This week (March 20-26) is National Drug and Alcohol Facts Week (NDAFW) started by the National Institute on Drug Abuse (NIDA). Educators, healthcare providers, scientists, and community partners, will put their heads together to rectify the growing problem of marijuana use disorder or addiction. According to the helpline of Partnership to End Addiction, it receives more calls about marijuana than other substances.
Marijuana is the main reason that young people enter substance use treatment. Partnership for Drug-Free America reports that nearly 30% of people who use it have a mild, moderate or severe form of marijuana use disorder. Teens and young adults are less likely to develop a marijuana use disorder or addiction if they delay its use. Otherwise, they are 4 to 7 times more likely than adults to become addicted to marijuana.
Marijuana Is Not So Harmless
Nearly half the United States has legalized marijuana for recreational use, specifically Colorado, Washington, Alaska, Oregon, Washington, D.C., California, Maine, Massachusetts, Nevada, Mississippi, Vermont, Guam, Illinois, Arizona, Montana, New Jersey, New York, Virginia, New Mexico, Connecticut, Rhode Island, Maryland, and Missouri. It will be a matter of time before the entire U.S. has legalized this drug, I believe.
While marijuana may be sold legally in many states, this doesn’t mean it’s innocuous. Consider these risks:
- Attention, learning and memory can be negatively impacted.
- Anxiety and psychoses (how people view reality) can increase. Fearful of someone watching you, including schizophrenia.
- Brain development can be negatively impacted, including decision-making and impulse control.
- If driving, reflexes are slower.
- More suicidal thoughts.
- Increased ER Visits and calls to poison control for cannabis.
What is in Marijuana?
Cannabis comes from the hemp plant. The THC in cannabis products is the ingredient that produces a “high” and is stronger than what those at Woodstock Music and Art Fair were probably smoking in 1969. High potency is defined as THC greater than 15%. Those who use cannabis products with higher than 15% are 5x more likely to experience psychosis.
Consumers can buy leaf marijuana products with 17% to 28%. Edibles that look like everyday cookies and oils can have a THC strength of upwards of 95%.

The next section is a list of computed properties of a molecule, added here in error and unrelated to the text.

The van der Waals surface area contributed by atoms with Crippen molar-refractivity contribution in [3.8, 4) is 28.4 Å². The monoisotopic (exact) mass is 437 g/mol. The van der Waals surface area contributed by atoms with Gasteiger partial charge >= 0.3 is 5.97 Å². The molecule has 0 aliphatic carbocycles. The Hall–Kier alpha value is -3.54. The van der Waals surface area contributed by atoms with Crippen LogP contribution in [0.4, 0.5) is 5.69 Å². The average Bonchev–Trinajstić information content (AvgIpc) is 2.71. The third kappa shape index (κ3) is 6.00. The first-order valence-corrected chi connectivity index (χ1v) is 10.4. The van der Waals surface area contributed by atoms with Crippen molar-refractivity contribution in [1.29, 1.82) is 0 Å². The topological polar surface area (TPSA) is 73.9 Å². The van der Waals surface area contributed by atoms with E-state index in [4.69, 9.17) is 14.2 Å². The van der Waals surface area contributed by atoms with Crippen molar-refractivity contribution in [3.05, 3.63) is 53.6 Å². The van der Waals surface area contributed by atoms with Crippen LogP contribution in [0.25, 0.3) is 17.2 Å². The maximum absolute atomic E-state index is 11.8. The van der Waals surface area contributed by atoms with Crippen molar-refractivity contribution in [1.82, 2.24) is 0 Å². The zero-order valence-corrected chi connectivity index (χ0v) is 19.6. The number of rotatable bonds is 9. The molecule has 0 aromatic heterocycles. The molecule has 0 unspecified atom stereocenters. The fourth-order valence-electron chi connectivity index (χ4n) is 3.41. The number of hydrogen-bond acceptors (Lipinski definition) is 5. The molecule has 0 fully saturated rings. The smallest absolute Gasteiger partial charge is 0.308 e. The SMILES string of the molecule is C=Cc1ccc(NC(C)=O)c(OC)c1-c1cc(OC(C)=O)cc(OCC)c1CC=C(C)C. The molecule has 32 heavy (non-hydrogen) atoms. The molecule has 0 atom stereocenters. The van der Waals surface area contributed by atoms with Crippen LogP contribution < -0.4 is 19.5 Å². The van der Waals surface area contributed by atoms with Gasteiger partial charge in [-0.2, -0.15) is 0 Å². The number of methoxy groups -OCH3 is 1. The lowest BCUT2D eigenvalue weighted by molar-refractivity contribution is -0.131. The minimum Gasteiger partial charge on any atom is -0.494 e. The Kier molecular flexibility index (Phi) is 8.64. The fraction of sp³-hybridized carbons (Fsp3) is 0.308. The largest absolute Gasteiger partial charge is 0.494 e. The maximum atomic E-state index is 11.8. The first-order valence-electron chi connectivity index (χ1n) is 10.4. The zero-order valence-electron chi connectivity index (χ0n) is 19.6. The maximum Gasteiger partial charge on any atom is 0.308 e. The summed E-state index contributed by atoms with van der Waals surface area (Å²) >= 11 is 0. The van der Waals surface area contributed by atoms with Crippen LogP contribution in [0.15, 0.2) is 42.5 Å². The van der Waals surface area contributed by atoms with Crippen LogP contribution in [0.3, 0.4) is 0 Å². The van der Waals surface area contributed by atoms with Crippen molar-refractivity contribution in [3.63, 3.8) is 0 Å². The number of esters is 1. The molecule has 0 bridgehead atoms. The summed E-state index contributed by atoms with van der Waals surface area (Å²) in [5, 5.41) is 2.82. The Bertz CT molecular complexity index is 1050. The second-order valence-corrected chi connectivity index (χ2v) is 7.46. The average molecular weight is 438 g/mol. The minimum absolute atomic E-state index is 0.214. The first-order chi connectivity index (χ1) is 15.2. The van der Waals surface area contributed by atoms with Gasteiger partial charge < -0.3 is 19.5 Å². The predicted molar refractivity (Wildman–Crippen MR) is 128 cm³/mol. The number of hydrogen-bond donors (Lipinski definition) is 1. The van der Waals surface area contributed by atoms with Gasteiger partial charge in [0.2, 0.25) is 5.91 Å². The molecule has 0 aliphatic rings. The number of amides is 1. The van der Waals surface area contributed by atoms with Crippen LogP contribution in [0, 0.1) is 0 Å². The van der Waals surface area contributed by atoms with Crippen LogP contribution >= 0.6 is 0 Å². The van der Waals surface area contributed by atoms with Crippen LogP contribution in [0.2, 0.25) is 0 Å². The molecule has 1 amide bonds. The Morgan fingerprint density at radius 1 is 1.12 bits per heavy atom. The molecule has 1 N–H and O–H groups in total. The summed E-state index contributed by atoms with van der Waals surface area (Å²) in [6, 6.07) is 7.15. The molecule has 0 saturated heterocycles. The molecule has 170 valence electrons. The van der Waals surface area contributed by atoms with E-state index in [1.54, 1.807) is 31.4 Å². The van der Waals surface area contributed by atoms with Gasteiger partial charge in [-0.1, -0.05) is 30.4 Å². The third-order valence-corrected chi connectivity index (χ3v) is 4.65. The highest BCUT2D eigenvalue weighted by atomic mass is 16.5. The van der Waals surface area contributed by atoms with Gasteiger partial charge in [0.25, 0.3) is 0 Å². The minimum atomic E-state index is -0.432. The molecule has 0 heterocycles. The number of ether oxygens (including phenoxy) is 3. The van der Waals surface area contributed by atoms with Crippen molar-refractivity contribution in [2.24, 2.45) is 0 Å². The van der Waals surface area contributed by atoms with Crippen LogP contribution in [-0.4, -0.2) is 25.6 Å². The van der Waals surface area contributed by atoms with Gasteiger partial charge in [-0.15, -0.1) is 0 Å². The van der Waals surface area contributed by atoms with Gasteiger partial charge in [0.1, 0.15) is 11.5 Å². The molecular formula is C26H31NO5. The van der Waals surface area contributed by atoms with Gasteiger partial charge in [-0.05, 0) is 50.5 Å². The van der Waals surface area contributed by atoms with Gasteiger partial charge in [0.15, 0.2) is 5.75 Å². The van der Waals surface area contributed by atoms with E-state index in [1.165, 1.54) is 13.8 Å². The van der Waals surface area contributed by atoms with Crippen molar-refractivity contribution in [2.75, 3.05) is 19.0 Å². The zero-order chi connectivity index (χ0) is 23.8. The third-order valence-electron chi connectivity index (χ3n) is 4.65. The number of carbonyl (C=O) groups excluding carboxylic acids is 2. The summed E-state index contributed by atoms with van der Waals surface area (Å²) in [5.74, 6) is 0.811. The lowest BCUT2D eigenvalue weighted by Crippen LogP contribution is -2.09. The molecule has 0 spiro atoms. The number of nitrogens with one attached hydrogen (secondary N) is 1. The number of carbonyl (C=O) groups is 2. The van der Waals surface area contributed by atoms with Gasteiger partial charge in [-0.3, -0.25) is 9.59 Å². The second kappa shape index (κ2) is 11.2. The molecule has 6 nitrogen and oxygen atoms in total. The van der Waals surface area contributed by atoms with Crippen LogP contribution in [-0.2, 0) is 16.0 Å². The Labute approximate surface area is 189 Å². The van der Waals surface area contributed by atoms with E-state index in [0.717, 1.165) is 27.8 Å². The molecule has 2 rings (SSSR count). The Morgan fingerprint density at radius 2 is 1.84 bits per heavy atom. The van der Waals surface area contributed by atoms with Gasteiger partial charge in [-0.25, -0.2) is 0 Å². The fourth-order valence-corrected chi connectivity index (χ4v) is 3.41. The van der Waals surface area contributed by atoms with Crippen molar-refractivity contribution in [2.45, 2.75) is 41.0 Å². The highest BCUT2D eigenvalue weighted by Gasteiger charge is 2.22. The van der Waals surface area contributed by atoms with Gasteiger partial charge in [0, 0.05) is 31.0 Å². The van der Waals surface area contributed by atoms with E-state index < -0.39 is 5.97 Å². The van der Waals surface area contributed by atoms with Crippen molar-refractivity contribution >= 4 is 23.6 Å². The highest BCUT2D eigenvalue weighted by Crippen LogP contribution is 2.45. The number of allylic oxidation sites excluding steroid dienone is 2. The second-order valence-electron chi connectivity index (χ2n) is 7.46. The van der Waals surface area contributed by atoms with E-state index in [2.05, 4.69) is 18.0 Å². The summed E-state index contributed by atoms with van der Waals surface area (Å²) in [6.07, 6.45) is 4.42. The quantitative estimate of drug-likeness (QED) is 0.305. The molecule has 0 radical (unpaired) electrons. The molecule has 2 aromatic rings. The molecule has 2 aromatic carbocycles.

How do I know that my child Can’t Quit or Reduce His Habit? Here are signs:
- Hanging out with different friends than usual.
- Not caring about their appearance.
- Getting lower grades in school.
- Missing classes or skipping school.
- Losing interest in their favorite activities.
- Getting in trouble in school or with law.
- Having different eating or sleeping habits.
- Having more problems with family members and friends.
Do you know the Signs of Marijuana Withdrawal:
- Nervousness or anxiety
- Depressed mood
- Irritability or anger
- Loss of appetite, stomach, pain or nausea
- Problems sleeping, including vivid or strange dreams
How To Talk To Your Teen:
If you are worried about where to start, look at conversation starters from the NIDA. Tell your child you are worried about his safety and health. Don’t be punitive and remind your child you are there for support and guidance. Listen and understand their perceptions of marijuana. Be clear about your position on marijuana.
If he is vaping, is it nicotine or marijuana? Keep an eye on his social media. He can order through Snap Chat or Tik Tok. Is he “crossing?” That means he is using marijuana and alcohol. What about siblings? Are they getting secondhand smoke? How does your child look when he returns home after a “night out?” Pink-eyed like a rabbit?
Above all, smoking is bad for your health, no matter what you are smoking!
Wesley Cullen Davidson
Wesley Cullen Davidson is an award-winning freelance writer and journalist specializing in parenting. Currently, she is targeting her writing about recovery to parents whose children have substance abuse disorders.
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